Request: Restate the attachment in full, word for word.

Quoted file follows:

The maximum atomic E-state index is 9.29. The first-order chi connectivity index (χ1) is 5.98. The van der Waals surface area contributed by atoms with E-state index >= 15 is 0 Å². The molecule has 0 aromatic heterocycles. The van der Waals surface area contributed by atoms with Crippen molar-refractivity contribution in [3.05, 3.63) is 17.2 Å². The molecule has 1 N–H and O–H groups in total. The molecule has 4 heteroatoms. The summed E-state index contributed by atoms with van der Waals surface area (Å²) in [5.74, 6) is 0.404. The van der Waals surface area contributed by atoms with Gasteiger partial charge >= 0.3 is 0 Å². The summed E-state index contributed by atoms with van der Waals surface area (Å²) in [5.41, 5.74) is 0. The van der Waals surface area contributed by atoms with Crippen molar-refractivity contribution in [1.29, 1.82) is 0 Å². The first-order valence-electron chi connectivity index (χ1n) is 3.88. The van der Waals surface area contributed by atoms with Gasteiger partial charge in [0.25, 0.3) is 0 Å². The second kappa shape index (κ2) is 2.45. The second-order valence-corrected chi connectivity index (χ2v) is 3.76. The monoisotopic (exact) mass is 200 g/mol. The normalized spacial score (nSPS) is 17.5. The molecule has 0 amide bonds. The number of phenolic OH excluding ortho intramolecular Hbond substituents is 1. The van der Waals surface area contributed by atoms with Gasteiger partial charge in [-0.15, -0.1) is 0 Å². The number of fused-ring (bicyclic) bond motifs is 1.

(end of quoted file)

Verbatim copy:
The maximum atomic E-state index is 9.29. The first-order chi connectivity index (χ1) is 5.98. The van der Waals surface area contributed by atoms with E-state index >= 15 is 0 Å². The molecule has 0 aromatic heterocycles. The van der Waals surface area contributed by atoms with Crippen molar-refractivity contribution in [3.05, 3.63) is 17.2 Å². The molecule has 1 N–H and O–H groups in total. The molecule has 4 heteroatoms. The summed E-state index contributed by atoms with van der Waals surface area (Å²) in [5.74, 6) is 0.404. The van der Waals surface area contributed by atoms with Gasteiger partial charge >= 0.3 is 0 Å². The summed E-state index contributed by atoms with van der Waals surface area (Å²) in [5.41, 5.74) is 0. The van der Waals surface area contributed by atoms with Crippen molar-refractivity contribution in [1.29, 1.82) is 0 Å². The first-order valence-electron chi connectivity index (χ1n) is 3.88. The van der Waals surface area contributed by atoms with Gasteiger partial charge in [0.25, 0.3) is 0 Å². The second kappa shape index (κ2) is 2.45. The second-order valence-corrected chi connectivity index (χ2v) is 3.76. The monoisotopic (exact) mass is 200 g/mol. The normalized spacial score (nSPS) is 17.5. The molecule has 0 amide bonds. The number of phenolic OH excluding ortho intramolecular Hbond substituents is 1. The van der Waals surface area contributed by atoms with Gasteiger partial charge in [-0.15, -0.1) is 0 Å². The number of fused-ring (bicyclic) bond motifs is 1.